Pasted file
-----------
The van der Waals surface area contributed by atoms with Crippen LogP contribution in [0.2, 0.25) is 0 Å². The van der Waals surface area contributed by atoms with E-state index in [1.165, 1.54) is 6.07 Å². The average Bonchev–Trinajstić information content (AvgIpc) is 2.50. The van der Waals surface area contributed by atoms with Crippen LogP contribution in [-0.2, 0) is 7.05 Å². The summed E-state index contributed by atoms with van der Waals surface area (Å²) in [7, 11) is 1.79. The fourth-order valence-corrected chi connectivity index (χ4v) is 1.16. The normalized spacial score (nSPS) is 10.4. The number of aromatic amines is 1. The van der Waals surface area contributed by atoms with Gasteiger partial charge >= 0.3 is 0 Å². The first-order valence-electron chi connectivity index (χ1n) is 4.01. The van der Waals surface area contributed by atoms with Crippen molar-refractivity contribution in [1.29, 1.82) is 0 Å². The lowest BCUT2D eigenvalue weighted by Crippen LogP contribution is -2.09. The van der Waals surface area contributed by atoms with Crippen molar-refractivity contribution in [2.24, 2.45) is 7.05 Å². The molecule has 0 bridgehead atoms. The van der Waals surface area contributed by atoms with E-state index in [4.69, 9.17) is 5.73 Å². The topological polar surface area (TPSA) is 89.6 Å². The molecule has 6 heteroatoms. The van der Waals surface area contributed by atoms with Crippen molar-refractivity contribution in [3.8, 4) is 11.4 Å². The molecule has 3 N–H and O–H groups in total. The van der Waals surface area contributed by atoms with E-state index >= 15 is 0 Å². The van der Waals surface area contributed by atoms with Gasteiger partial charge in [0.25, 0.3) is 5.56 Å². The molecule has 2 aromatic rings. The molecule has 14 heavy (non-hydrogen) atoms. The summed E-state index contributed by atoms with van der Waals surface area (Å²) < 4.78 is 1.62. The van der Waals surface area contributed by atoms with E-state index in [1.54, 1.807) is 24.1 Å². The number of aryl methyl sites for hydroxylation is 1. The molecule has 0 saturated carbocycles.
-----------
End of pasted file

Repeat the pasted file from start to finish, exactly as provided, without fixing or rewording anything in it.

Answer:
The van der Waals surface area contributed by atoms with Crippen LogP contribution in [0.2, 0.25) is 0 Å². The van der Waals surface area contributed by atoms with E-state index in [1.165, 1.54) is 6.07 Å². The average Bonchev–Trinajstić information content (AvgIpc) is 2.50. The van der Waals surface area contributed by atoms with Crippen LogP contribution in [-0.2, 0) is 7.05 Å². The summed E-state index contributed by atoms with van der Waals surface area (Å²) in [7, 11) is 1.79. The fourth-order valence-corrected chi connectivity index (χ4v) is 1.16. The normalized spacial score (nSPS) is 10.4. The number of aromatic amines is 1. The van der Waals surface area contributed by atoms with Gasteiger partial charge >= 0.3 is 0 Å². The first-order valence-electron chi connectivity index (χ1n) is 4.01. The van der Waals surface area contributed by atoms with Crippen molar-refractivity contribution in [1.29, 1.82) is 0 Å². The lowest BCUT2D eigenvalue weighted by Crippen LogP contribution is -2.09. The van der Waals surface area contributed by atoms with Crippen molar-refractivity contribution in [2.24, 2.45) is 7.05 Å². The molecule has 0 bridgehead atoms. The van der Waals surface area contributed by atoms with E-state index in [4.69, 9.17) is 5.73 Å². The topological polar surface area (TPSA) is 89.6 Å². The molecule has 6 heteroatoms. The van der Waals surface area contributed by atoms with Crippen molar-refractivity contribution in [3.8, 4) is 11.4 Å². The molecule has 3 N–H and O–H groups in total. The van der Waals surface area contributed by atoms with E-state index >= 15 is 0 Å². The van der Waals surface area contributed by atoms with Gasteiger partial charge in [0.25, 0.3) is 5.56 Å². The molecule has 2 aromatic rings. The molecule has 14 heavy (non-hydrogen) atoms. The summed E-state index contributed by atoms with van der Waals surface area (Å²) < 4.78 is 1.62. The van der Waals surface area contributed by atoms with E-state index in [1.54, 1.807) is 24.1 Å². The number of aryl methyl sites for hydroxylation is 1. The molecule has 0 saturated carbocycles.